In early December 2005, Mark Saunders and his wife, along with their dog and cat, packed up their 21st century jalopy, a black Audi Quattro with a luggage carrier on top, and left Portland, Oregon, for San Miguel de Allende, three thousand miles away in the middle of Mexico, where they knew no one and could barely speak the language. Things fell apart almost from the beginning. The house they rented was as cold as a restaurant’s freezer. Their furniture took longer than expected to arrive. They couldn’t even get copies of their house keys made. They unintentionally filled their house with smoke and just as unintentionally knocked out the power to their entire neighborhood. In other words, they were clueless.
Well enough from me, here is Mark:
I’m a stranger in a strange land. I shouldn’t be but I am.
I was born in Oakland, California, as a card-carrying member of the Baby Boomer generation and now find myself living in the middle of Mexico, where initially I didn’t know a soul and could barely speak the language.
However, I was taught Spanish in Catholic school at an early age by Latin American nuns sent to the States as a sort of delayed payback for Teddy Roosevelt’s Big Stick. During my college years I spent a night in Tijuana, the memory of which can still trigger a catatonic seizure. And I lived on Puerto Rico for nine months during an overseas tour of duty while in the U.S. Navy, where, unfortunately, I spent most of my time stuck on base getting dinged during inspections for not having enough starch in my hat. My sister married a Latino, as did one of her daughters. And I love Mexican food.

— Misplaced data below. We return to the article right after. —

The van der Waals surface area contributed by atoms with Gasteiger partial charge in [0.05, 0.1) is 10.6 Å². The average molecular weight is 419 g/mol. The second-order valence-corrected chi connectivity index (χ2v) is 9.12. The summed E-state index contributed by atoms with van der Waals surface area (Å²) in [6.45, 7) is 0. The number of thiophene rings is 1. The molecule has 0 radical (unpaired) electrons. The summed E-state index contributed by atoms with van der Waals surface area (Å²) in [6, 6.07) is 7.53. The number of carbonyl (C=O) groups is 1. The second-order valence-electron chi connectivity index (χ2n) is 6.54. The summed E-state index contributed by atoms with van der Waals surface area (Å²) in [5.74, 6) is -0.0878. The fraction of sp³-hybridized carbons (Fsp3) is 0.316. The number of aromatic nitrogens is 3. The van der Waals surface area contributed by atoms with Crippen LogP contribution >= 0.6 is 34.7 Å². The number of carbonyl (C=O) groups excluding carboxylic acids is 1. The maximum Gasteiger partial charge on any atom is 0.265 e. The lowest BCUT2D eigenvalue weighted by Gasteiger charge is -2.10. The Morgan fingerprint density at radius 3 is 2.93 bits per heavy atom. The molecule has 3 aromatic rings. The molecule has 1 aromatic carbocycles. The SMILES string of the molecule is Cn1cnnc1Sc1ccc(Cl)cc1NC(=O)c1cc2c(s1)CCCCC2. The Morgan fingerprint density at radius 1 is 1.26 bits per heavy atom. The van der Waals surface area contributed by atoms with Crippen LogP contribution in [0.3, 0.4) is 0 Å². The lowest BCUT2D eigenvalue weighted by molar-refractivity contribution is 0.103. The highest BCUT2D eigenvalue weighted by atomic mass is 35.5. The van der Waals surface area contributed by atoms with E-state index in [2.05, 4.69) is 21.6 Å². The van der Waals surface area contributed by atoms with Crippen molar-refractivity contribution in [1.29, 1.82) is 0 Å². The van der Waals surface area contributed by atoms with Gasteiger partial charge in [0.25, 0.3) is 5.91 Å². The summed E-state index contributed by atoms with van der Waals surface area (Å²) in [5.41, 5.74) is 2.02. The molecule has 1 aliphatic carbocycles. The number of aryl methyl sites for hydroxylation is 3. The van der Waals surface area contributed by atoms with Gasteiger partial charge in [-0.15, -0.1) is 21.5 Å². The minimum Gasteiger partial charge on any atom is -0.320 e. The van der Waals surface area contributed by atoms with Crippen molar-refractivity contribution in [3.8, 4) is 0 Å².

Even with such a varied exposure to the Hispanic culture, today my Spanish is, as they say, muy poco. (But, then again, I once owned a Yugo and still can’t remember why.)
As a stranger in a strange land, it is easy to be taken advantage of and easier still to be discriminated against. However, like Blanche Dubois, I have always depended on the kindness of strangers.
And kind they have been.
My wife and I have been invited to large Mexican weddings, as well as to intimate dinners at Mexican houses. Neighbors smile gently and correct me when I butcher their language, even though a simple word such as “huevos” can have two meanings, one of which is guaranteed to get you in trouble. When my wife fell on the street one afternoon, a Mexican man rushed out from his office to help her up and make sure she was okay. These are all anecdotes and, of course, I could go on.
I know some Mexicans do not like the idea of me, an American, living in their town. I suspect sometimes I’m charged more for work than they would otherwise charge someone else. I imagine they make jokes about me behind my back. And while walking I can be the target of a glare or a look of disgust, which might have more to do with how I dress than my nationality.
These are rare, harmless exceptions.
The truth is, after three years, restaurant waiters still wait on me. Cab drivers don’t ignore me because I’m not one of them. And I have yet to find a mob of Mexicans outside my door late at night, waving torches, and shouting, “Yankee, Go Home.” It is, after all, a tourist town and expats remain an important contributor to its success.
If there are anti-American (or anti-Canadian) sentiments in San Miguel de Allende, as I’m sure there are, Mexicans have the courtesy and decency to keep it in the family. Most of all, they don’t let negative feelings define their interactions with strangers in their not-so-strange land, which is more than I can say for some of their strange neighbors north of the border.
Thanks so to Nicole and Tribute Books for sharing Mark and his talents with us today. I have to say she is always the best at hooking me up with amazing people!